Can't find a definite source for this, people seem to think Britain was somewhere in the 60 - 80% range tops. Lowest level was around 5% circa WW1 which led to the national forestry commission being established. We're back up to 16% which is a 1000 year high.
    Genesis Croix de Fer
    Cube Attain
  • pangolinpangolin Posts: 4,020
    rjsterry said:

    I get the arguments around chopping down tress (same as the one for soy beans) and not plating new trees. I also get the argument that they are invasive and destory habits. Much like goats.

    What I don't understand is the arguments around methane. The grass grows taking carbon dioxide from the atmosphere, the sheep eat the grass and convert some of it to methane, the methane is released into the atmosphere and then breaks down to carbon dioxide which plants then use as they grow. How do sheep add to this cycle? It can't be the same as removing a load of carbon dioxide from the ground and burning it which is add it the atmosphere.

    I think we are at the point where any reduction we can make (by having fewer ruminants) will help offset the stuff we are re-releasing from millions of years ago. In other words we should leave it as grass.
    Do you mean leave it as it is but also remove some of the sheep?

    What's the argument for not also encouraging some tree growth?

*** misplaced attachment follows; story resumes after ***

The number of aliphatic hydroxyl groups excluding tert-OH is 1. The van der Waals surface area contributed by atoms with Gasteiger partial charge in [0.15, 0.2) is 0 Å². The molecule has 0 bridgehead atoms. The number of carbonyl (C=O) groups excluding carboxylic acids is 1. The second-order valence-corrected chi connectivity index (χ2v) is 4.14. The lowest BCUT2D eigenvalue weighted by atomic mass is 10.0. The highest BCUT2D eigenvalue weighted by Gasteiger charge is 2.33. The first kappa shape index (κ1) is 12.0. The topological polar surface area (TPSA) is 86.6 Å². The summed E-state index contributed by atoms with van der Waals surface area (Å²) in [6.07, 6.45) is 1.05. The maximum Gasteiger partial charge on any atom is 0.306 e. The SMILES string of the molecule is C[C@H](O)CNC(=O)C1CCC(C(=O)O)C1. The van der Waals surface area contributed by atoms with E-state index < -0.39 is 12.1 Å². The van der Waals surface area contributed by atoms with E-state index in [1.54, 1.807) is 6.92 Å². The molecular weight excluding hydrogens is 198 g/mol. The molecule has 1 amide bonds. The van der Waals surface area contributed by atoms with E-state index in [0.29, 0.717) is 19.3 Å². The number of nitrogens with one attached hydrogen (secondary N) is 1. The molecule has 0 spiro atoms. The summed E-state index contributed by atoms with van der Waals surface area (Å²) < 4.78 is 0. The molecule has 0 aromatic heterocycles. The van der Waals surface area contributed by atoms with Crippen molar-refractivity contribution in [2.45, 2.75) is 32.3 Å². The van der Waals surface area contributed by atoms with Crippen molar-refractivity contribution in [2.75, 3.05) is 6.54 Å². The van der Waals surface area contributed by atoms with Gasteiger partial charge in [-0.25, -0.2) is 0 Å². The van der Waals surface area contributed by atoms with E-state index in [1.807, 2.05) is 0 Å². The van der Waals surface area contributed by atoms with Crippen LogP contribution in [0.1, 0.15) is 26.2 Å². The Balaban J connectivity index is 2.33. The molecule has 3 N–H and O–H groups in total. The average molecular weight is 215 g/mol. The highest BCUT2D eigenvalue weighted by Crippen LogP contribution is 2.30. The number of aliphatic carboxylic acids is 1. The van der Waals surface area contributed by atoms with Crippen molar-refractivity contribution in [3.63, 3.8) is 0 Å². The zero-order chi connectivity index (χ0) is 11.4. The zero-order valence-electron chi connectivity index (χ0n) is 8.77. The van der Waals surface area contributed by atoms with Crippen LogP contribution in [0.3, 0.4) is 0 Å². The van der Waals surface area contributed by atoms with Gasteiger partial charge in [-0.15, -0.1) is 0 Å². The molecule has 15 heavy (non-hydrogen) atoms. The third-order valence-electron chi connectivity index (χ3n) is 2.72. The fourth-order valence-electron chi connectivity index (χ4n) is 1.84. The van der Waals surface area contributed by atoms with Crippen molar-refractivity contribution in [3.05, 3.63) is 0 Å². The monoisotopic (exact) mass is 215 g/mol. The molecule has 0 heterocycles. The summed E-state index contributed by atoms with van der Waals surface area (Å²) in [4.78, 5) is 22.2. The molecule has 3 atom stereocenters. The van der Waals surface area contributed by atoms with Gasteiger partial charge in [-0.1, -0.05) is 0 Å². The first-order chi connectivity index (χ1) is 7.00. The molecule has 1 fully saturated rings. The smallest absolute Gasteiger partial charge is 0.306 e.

Genesis Croix de Fer
    Cube Attain
  • elbowlohelbowloh Posts: 7,078
    Places like Knepp show how (relatively poor yielding) farmland can be required and still produce some highnl quality food, albeit not enough to not have to import. It's a nice place to visit too.
    Felt F1 2014
    Felt Z6 2012
    Red Arthur Caygill steel frame
    Tall....
    www.seewildlife.co.uk
  • TheBigBeanTheBigBean Posts: 14,365
    rjsterry said:

    I get the arguments around chopping down tress (same as the one for soy beans) and not plating new trees. I also get the argument that they are invasive and destory habits. Much like goats.

    What I don't understand is the arguments around methane. The grass grows taking carbon dioxide from the atmosphere, the sheep eat the grass and convert some of it to methane, the methane is released into the atmosphere and then breaks down to carbon dioxide which plants then use as they grow. How do sheep add to this cycle? It can't be the same as removing a load of carbon dioxide from the ground and burning it which is add it the atmosphere.

    I think we are at the point where any reduction we can make (by having fewer ruminants) will help offset the stuff we are re-releasing from millions of years ago. In other words we should leave it as grass.
    I don't find this a satisfactory answer. Grass grows quickly. Much quicker than wood for biomass.
  • darkhairedlorddarkhairedlord Posts: 7,108

    rjsterry said: